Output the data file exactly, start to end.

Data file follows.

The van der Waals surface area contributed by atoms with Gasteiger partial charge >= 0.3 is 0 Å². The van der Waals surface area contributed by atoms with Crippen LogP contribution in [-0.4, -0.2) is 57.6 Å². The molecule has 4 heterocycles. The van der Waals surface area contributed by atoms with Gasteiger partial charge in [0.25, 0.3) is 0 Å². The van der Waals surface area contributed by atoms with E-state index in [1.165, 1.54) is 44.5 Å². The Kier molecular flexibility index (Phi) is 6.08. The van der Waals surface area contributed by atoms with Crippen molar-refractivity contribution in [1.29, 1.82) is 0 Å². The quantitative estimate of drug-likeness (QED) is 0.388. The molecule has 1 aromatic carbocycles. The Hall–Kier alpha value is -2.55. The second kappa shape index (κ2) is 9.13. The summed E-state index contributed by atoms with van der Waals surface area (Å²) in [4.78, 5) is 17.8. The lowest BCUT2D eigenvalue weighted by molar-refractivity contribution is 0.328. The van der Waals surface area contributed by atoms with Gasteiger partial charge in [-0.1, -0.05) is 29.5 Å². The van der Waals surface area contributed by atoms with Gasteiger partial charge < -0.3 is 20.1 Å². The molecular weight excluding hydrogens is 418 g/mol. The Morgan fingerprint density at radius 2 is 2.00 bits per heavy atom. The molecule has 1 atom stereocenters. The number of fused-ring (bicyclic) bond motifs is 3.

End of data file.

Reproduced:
The van der Waals surface area contributed by atoms with Gasteiger partial charge >= 0.3 is 0 Å². The van der Waals surface area contributed by atoms with Crippen LogP contribution in [-0.4, -0.2) is 57.6 Å². The molecule has 4 heterocycles. The van der Waals surface area contributed by atoms with Gasteiger partial charge in [0.25, 0.3) is 0 Å². The van der Waals surface area contributed by atoms with E-state index in [1.165, 1.54) is 44.5 Å². The Kier molecular flexibility index (Phi) is 6.08. The van der Waals surface area contributed by atoms with Crippen molar-refractivity contribution in [1.29, 1.82) is 0 Å². The quantitative estimate of drug-likeness (QED) is 0.388. The molecule has 1 aromatic carbocycles. The Hall–Kier alpha value is -2.55. The second kappa shape index (κ2) is 9.13. The summed E-state index contributed by atoms with van der Waals surface area (Å²) in [4.78, 5) is 17.8. The lowest BCUT2D eigenvalue weighted by molar-refractivity contribution is 0.328. The van der Waals surface area contributed by atoms with Gasteiger partial charge in [-0.1, -0.05) is 29.5 Å². The van der Waals surface area contributed by atoms with Gasteiger partial charge < -0.3 is 20.1 Å². The molecular weight excluding hydrogens is 418 g/mol. The Morgan fingerprint density at radius 2 is 2.00 bits per heavy atom. The molecule has 1 atom stereocenters. The number of fused-ring (bicyclic) bond motifs is 3.